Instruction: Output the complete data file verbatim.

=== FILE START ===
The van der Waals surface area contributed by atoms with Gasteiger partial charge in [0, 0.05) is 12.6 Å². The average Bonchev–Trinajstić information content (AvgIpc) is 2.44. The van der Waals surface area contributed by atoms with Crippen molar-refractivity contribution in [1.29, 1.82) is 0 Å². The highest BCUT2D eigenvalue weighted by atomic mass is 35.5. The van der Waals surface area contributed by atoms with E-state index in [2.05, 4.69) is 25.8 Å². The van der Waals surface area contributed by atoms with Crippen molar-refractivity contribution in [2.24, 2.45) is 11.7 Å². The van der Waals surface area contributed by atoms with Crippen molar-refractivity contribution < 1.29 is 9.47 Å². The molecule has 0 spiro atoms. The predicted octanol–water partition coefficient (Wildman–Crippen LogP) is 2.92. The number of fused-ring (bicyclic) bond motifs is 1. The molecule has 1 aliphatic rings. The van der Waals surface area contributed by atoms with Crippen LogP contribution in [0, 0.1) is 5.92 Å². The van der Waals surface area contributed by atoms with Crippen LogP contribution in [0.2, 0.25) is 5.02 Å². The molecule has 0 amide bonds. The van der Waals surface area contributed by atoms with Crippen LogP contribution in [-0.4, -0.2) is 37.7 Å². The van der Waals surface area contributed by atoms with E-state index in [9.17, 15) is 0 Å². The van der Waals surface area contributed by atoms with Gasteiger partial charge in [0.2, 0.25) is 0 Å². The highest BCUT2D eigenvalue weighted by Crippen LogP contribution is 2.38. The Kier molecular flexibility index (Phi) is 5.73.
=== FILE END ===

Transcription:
The van der Waals surface area contributed by atoms with Gasteiger partial charge in [0, 0.05) is 12.6 Å². The average Bonchev–Trinajstić information content (AvgIpc) is 2.44. The van der Waals surface area contributed by atoms with Crippen molar-refractivity contribution in [1.29, 1.82) is 0 Å². The highest BCUT2D eigenvalue weighted by atomic mass is 35.5. The van der Waals surface area contributed by atoms with E-state index in [2.05, 4.69) is 25.8 Å². The van der Waals surface area contributed by atoms with Crippen molar-refractivity contribution in [2.24, 2.45) is 11.7 Å². The van der Waals surface area contributed by atoms with Crippen molar-refractivity contribution < 1.29 is 9.47 Å². The molecule has 0 spiro atoms. The predicted octanol–water partition coefficient (Wildman–Crippen LogP) is 2.92. The number of fused-ring (bicyclic) bond motifs is 1. The molecule has 1 aliphatic rings. The van der Waals surface area contributed by atoms with Crippen LogP contribution in [0, 0.1) is 5.92 Å². The van der Waals surface area contributed by atoms with Crippen LogP contribution in [0.2, 0.25) is 5.02 Å². The molecule has 0 amide bonds. The van der Waals surface area contributed by atoms with Crippen LogP contribution in [-0.4, -0.2) is 37.7 Å². The van der Waals surface area contributed by atoms with E-state index in [9.17, 15) is 0 Å². The van der Waals surface area contributed by atoms with Gasteiger partial charge in [0.2, 0.25) is 0 Å². The highest BCUT2D eigenvalue weighted by Crippen LogP contribution is 2.38. The Kier molecular flexibility index (Phi) is 5.73.